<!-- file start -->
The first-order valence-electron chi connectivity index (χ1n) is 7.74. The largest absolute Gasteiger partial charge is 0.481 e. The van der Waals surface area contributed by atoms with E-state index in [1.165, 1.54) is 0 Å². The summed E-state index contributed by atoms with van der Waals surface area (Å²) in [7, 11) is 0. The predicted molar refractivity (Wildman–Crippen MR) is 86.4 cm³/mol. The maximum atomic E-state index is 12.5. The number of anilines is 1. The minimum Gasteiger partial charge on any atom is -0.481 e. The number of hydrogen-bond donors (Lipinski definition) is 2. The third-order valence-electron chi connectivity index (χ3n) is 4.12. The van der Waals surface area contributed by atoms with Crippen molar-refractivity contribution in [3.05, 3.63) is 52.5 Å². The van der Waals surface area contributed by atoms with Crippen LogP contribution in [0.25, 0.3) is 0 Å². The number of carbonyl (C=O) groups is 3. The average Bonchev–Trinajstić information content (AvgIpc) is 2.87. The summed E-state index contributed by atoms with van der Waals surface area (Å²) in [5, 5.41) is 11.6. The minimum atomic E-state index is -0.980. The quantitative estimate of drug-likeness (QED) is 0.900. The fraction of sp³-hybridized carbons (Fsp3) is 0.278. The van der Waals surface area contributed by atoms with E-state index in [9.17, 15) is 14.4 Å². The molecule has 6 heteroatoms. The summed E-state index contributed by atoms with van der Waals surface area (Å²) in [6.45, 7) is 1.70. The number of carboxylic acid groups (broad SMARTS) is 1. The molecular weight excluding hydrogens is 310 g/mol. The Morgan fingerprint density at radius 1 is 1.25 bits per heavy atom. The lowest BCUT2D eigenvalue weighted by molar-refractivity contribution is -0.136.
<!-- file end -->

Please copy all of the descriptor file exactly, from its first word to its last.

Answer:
The first-order valence-electron chi connectivity index (χ1n) is 7.74. The largest absolute Gasteiger partial charge is 0.481 e. The van der Waals surface area contributed by atoms with E-state index in [1.165, 1.54) is 0 Å². The summed E-state index contributed by atoms with van der Waals surface area (Å²) in [7, 11) is 0. The predicted molar refractivity (Wildman–Crippen MR) is 86.4 cm³/mol. The maximum atomic E-state index is 12.5. The number of anilines is 1. The minimum Gasteiger partial charge on any atom is -0.481 e. The number of hydrogen-bond donors (Lipinski definition) is 2. The third-order valence-electron chi connectivity index (χ3n) is 4.12. The van der Waals surface area contributed by atoms with Crippen molar-refractivity contribution in [3.05, 3.63) is 52.5 Å². The van der Waals surface area contributed by atoms with Crippen LogP contribution in [0.25, 0.3) is 0 Å². The number of carbonyl (C=O) groups is 3. The average Bonchev–Trinajstić information content (AvgIpc) is 2.87. The summed E-state index contributed by atoms with van der Waals surface area (Å²) in [5, 5.41) is 11.6. The minimum atomic E-state index is -0.980. The quantitative estimate of drug-likeness (QED) is 0.900. The fraction of sp³-hybridized carbons (Fsp3) is 0.278. The van der Waals surface area contributed by atoms with E-state index in [9.17, 15) is 14.4 Å². The molecule has 6 heteroatoms. The summed E-state index contributed by atoms with van der Waals surface area (Å²) in [6.45, 7) is 1.70. The number of carboxylic acid groups (broad SMARTS) is 1. The molecular weight excluding hydrogens is 310 g/mol. The Morgan fingerprint density at radius 1 is 1.25 bits per heavy atom. The lowest BCUT2D eigenvalue weighted by molar-refractivity contribution is -0.136.